Kate: Yeah, that’s fascinating and it actually it leads right into the question of your approach in your own artwork. Because another thing I’ve been thinking about in terms of this idea of, of witnessing, is it’s not just a question of what is witnessed. But how. And this is something maybe as historians we don’t pay as much attention to because we’re accustomed to certain kinds of documentation, for example, a written testimony or an oral testimony that’s captured on video. But it seems to me that in your work, you really do grapple in very interesting ways with how to convey an individual’s experience in a way that can be meaningful to someone who has not lived through that. I’m wondering if you could talk a little bit about that.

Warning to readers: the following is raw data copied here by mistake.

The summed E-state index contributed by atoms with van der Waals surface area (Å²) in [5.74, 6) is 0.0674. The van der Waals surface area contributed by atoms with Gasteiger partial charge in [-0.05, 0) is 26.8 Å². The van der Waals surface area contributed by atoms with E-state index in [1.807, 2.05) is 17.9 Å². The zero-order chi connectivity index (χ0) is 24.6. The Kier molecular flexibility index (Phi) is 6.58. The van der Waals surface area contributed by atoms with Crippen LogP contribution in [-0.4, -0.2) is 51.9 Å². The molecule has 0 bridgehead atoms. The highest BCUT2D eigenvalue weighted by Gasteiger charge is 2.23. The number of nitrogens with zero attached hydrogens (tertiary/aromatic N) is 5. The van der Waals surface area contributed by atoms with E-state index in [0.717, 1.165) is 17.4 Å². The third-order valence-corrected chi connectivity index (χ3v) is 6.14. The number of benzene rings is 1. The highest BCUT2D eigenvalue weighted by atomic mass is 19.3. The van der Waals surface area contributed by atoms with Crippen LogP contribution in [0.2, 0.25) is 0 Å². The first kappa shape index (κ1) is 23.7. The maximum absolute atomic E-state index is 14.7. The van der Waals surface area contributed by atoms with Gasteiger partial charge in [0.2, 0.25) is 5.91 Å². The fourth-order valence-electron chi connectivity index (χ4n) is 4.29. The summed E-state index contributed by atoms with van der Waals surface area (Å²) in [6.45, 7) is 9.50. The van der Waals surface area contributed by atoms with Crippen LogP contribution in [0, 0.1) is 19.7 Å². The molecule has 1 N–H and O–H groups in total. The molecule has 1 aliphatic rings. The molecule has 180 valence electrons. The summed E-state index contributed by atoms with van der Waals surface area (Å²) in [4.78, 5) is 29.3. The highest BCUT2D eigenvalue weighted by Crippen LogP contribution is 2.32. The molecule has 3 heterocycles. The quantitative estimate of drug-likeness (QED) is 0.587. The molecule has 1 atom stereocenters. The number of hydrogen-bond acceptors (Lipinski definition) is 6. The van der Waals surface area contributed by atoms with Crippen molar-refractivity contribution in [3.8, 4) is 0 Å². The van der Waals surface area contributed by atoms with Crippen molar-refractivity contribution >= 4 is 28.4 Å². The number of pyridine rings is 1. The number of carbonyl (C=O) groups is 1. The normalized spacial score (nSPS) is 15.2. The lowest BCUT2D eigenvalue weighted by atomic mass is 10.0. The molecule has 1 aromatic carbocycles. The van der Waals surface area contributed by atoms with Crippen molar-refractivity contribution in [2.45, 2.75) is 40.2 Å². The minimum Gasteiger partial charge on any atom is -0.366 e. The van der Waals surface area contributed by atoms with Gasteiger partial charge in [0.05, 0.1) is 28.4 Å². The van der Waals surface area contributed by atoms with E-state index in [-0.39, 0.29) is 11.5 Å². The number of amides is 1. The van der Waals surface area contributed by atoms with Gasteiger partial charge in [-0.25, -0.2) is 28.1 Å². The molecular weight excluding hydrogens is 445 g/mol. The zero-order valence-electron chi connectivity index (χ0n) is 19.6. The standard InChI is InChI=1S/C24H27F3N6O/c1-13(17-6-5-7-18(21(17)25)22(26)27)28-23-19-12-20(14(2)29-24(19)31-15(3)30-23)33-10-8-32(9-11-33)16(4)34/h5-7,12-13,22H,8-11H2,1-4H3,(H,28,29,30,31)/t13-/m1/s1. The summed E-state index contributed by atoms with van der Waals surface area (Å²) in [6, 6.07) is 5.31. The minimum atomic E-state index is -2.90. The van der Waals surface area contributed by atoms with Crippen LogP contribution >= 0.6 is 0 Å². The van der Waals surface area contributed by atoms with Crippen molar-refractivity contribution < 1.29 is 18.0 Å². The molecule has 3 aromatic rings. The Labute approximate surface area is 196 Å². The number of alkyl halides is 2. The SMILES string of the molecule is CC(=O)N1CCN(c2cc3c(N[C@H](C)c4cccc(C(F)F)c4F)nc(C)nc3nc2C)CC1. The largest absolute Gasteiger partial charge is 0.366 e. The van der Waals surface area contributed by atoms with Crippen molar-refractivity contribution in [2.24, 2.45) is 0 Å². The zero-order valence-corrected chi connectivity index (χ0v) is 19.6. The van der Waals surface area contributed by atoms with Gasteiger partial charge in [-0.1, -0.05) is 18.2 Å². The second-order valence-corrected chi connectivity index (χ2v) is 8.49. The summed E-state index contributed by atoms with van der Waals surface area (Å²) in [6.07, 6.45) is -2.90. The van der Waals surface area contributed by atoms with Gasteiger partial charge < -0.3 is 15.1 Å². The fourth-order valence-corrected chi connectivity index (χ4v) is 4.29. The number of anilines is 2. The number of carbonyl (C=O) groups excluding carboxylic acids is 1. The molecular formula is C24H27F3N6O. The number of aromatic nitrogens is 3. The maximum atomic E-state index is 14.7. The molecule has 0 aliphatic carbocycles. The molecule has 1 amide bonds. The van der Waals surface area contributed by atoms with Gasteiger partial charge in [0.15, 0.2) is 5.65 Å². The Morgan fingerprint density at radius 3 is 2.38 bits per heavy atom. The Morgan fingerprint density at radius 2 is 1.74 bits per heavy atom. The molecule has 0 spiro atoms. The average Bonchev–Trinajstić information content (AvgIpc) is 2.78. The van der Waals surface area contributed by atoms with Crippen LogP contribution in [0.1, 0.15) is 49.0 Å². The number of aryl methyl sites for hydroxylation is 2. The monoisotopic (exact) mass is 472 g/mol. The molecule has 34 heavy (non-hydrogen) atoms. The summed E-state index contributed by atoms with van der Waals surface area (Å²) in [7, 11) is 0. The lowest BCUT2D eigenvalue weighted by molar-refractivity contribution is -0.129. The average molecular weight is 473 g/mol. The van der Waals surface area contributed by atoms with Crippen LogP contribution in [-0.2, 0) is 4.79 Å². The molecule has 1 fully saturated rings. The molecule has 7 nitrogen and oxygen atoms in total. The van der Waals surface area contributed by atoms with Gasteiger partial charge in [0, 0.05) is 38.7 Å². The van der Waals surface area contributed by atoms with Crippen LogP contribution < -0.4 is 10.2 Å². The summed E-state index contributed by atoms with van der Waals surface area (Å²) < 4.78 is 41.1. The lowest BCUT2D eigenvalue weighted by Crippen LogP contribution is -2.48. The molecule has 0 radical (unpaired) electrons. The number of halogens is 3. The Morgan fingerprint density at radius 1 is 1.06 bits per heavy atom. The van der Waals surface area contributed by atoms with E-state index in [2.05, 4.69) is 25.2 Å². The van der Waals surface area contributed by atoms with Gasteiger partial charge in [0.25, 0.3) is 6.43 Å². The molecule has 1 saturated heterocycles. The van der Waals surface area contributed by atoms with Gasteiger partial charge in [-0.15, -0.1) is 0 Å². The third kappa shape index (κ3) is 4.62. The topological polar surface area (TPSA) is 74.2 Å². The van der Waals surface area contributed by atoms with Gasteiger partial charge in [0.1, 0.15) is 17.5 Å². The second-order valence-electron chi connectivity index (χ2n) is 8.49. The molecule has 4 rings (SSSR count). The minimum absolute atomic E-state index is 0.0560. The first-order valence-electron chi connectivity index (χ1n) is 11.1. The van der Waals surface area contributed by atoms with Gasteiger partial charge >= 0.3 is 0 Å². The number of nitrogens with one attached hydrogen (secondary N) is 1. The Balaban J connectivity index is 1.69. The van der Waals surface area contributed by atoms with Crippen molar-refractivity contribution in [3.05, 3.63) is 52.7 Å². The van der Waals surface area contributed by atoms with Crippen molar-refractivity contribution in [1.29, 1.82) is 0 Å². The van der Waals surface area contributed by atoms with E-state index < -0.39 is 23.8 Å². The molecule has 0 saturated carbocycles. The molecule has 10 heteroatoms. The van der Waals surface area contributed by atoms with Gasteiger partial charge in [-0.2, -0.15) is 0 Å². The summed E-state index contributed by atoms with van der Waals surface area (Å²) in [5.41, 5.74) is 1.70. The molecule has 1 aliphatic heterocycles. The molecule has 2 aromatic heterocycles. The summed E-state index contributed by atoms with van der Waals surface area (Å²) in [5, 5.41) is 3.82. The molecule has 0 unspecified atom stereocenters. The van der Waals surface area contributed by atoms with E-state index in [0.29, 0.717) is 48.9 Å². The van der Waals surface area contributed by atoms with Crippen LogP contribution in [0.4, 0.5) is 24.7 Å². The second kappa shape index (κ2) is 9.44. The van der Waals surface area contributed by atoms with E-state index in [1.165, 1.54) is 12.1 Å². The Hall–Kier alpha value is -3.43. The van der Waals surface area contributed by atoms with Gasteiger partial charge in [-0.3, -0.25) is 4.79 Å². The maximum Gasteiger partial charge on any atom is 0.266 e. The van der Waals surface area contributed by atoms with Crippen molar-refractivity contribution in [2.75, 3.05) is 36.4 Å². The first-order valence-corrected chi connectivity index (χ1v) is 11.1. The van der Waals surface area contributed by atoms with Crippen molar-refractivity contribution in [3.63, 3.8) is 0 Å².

Diana: Yes. I started to think about making artwork around my mother’s experience, because when I when I retired, I studied Fine Arts at Oxford Brookes University, and we had to come up with projects, you know, big projects, and I was just thinking about what to do. And I, I just remembered this story that my mother had told me about the cabbages. That story had always made a huge impression on me, mostly because of the circumstances in which she told me. I’d gone into the kitchen one day and she was nibbling at cabbage leaf and laughing. And she said, when we were in the labour camp, the guards had a garden and they grew cabbages, which of course, we weren’t allowed to eat but the children, they’d crawl on their hands and knees at night and nibble the cabbage leaves. So, it just looked like to the guards that it was rabbits or animals or some animal damage. So, there’s no punishment. Punishment would have been awful. But she just was laughing about it. And I mean, we always ate a lot of cabbage. Somebody said to me once, so she probably never wanted to eat cabbage again, but we always ate a lot of cabbage. And also because it wasn’t a horrible story, and it had this kind of humour behind it when she was telling me, that’s when I thought about how can I turn this into a piece of artwork. So, in the end, I built the cabbage patch, and made the cabbages by nibbling savoy cabbage leaves and then stretching this plastic material over them. And then I showed it and people were, I was astonished at how moved they were by this piece. Because I did set out to make it beautiful. It wasn’t going to be in any way a difficult thing to look at. It was going to be beautiful. And people looked at it in that way. Some of them looked at it and then read the wall text and were completely confused. You know, they had appreciated an artwork for its aesthetic qualities. And then they’d read the wall text which explained what it was all about. And then they looked again at the cabbage leaves and saw the nibbles. And I mean, that really made me think about how to show difficult experiences in war.